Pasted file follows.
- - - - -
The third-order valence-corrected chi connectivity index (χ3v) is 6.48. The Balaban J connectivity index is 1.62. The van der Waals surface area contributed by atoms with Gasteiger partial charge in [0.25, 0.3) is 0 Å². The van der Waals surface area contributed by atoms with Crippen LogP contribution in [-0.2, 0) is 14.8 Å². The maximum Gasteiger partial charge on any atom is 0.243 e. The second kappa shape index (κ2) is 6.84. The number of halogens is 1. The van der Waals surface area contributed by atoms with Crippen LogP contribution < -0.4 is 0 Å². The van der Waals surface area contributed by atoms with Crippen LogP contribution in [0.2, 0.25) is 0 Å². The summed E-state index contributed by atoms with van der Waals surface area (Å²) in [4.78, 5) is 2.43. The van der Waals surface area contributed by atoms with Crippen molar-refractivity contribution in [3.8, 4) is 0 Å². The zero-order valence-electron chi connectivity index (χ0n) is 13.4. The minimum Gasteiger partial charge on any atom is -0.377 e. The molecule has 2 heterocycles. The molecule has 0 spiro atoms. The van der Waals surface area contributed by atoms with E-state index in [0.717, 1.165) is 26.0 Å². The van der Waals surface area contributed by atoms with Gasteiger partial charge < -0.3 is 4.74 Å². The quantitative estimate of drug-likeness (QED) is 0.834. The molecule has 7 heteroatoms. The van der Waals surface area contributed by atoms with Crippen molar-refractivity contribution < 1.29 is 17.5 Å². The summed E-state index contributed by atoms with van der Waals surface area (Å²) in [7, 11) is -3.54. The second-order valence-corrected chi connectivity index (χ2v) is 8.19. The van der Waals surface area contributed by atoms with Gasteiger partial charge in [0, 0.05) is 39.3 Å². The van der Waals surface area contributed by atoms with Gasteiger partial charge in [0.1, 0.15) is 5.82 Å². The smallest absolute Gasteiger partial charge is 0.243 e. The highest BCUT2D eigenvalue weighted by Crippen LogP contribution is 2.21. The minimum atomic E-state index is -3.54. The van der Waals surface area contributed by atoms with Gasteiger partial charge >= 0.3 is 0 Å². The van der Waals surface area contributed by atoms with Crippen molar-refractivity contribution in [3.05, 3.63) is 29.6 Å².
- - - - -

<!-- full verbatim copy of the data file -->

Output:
The third-order valence-corrected chi connectivity index (χ3v) is 6.48. The Balaban J connectivity index is 1.62. The van der Waals surface area contributed by atoms with Gasteiger partial charge in [0.25, 0.3) is 0 Å². The van der Waals surface area contributed by atoms with Crippen LogP contribution in [-0.2, 0) is 14.8 Å². The maximum Gasteiger partial charge on any atom is 0.243 e. The second kappa shape index (κ2) is 6.84. The number of halogens is 1. The van der Waals surface area contributed by atoms with Crippen LogP contribution < -0.4 is 0 Å². The van der Waals surface area contributed by atoms with Crippen LogP contribution in [0.2, 0.25) is 0 Å². The summed E-state index contributed by atoms with van der Waals surface area (Å²) in [4.78, 5) is 2.43. The van der Waals surface area contributed by atoms with Crippen molar-refractivity contribution in [3.8, 4) is 0 Å². The zero-order valence-electron chi connectivity index (χ0n) is 13.4. The minimum Gasteiger partial charge on any atom is -0.377 e. The molecule has 2 heterocycles. The molecule has 0 spiro atoms. The van der Waals surface area contributed by atoms with E-state index in [0.717, 1.165) is 26.0 Å². The van der Waals surface area contributed by atoms with Gasteiger partial charge < -0.3 is 4.74 Å². The quantitative estimate of drug-likeness (QED) is 0.834. The molecule has 7 heteroatoms. The van der Waals surface area contributed by atoms with Crippen molar-refractivity contribution < 1.29 is 17.5 Å². The summed E-state index contributed by atoms with van der Waals surface area (Å²) in [7, 11) is -3.54. The second-order valence-corrected chi connectivity index (χ2v) is 8.19. The van der Waals surface area contributed by atoms with Gasteiger partial charge in [0, 0.05) is 39.3 Å². The van der Waals surface area contributed by atoms with Gasteiger partial charge in [0.1, 0.15) is 5.82 Å². The smallest absolute Gasteiger partial charge is 0.243 e. The highest BCUT2D eigenvalue weighted by Crippen LogP contribution is 2.21. The minimum atomic E-state index is -3.54. The van der Waals surface area contributed by atoms with Gasteiger partial charge >= 0.3 is 0 Å². The van der Waals surface area contributed by atoms with Crippen molar-refractivity contribution in [3.05, 3.63) is 29.6 Å².